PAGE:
By Brenda Maguire
HARTFORD — State leaders gathered Monday in a committee room of the Legislative Office Building looking down on four people much younger than them, but it was the group of foster youths who took command of the conversation.
The four spoke with lawmakers asking that the state make a greater effort in keeping foster siblings together, rather than sending them to separate homes, and criticized the state Department of Children and Families for not doing enough to prepare foster children for higher education.
Foster Youth Day at the Capitol on Monday was an opportunity to explain to DCF what’s working in the system and what needs fixing. Connecticut Voices for Children organized the event.
Kaysha Alicea, 18, of New Britain and Alixes Rosado, 22, formerly of New Britain, are just two of the 4,585 youth under DCF care in the state. They said it was their responsibility to speak for others in the foster-care system.
“It’s absolutely a great feeling. I enjoy speaking up and allowing our voices to be heard,” Rosado said. “It’s an important message and one that I’m delighted to share.”
Officials who gathered for the event, including DCF Commissioner Joette Katz, were told that DCF workers must do more in getting foster children to think about college.
By the age of 24, 25 percent of foster children nationwide do not have a high school diploma and only 6 percent have completed a two- or four-year college degree.
Rosado, who has been in and out of the DCF system since he was 6 years old, said social workers should discuss college options with children at a younger age.
“It’s not enough for the DCF to say, ‘Hey, you’re gonna graduate in a month, do you wanna go to college?’” he said.
Alicea, who has been in foster homes and group homes over the last four years and now is living in a residential home in New Britain, is just starting to think about college. She said it’s difficult to prepare for SATs and fill out college applications because she doesn’t have a family to help her.
Both Rosada and Alicea also spoke of their separation from siblings.
Rosado, who is one of four, was split up from his siblings at a young age.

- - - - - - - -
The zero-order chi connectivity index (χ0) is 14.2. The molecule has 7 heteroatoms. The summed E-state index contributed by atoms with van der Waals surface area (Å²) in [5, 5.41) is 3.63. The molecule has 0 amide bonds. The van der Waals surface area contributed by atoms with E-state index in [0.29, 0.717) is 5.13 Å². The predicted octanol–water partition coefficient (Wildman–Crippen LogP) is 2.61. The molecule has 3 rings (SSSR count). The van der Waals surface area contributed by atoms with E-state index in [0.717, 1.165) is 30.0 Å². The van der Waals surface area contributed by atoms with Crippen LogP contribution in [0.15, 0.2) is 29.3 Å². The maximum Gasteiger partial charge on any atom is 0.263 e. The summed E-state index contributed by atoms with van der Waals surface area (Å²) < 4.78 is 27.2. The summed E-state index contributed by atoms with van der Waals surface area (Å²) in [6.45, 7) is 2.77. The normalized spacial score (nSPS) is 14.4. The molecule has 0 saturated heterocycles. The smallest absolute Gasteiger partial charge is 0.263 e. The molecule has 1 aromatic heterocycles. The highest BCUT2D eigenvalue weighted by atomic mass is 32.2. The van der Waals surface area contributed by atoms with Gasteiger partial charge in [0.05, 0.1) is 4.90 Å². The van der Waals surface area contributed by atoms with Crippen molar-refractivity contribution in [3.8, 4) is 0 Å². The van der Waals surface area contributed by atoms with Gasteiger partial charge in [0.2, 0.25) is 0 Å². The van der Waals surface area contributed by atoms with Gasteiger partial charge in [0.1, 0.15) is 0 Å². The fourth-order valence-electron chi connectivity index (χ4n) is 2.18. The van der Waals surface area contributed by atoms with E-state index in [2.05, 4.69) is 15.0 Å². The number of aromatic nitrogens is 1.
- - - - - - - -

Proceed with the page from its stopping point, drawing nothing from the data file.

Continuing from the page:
“We don’t have a relationship,” he said of his two brothers and a sister.
He also expressed sadness that his daughter will likely never meet her uncles and aunt.
Alicea still sees her siblings, but says it’s not as often as she would like.
“We do understand places are limited and we can’t always see our siblings,” she said.
Alicea has been in a wheelchair since she was 14 years old and urged lawmakers to create more resources for children in DCF care who may have similar disabilities. She has been limited in group home and foster home selection because of the wheelchair.
Rosado also urged that policies be adopted to erase the stigma that can be associated with foster care. He explained that simple requests like asking to sleep over at a friend’s house can become complicated by an onerous approval process.
But Alicea and Rosado also expressed gratitude for their social workers and consider themselves some of the “lucky ones” who have been able to create a bright future.
Alicea, a New Britain High School junior, is hoping to attend Washington State University and major in criminal justice. She hopes to pursue a career as a juvenile probation officer.
Rosado, of Manchester, is a senior at the University of New Haven majoring in criminal justice with a concentration in investigative services.
He hopes to get his master’s degree in forensic sciences after graduation, but he also recognizes that when he turns 23 he will be out of DCF care and will need to have a steady income to support his 4-year-old daughter.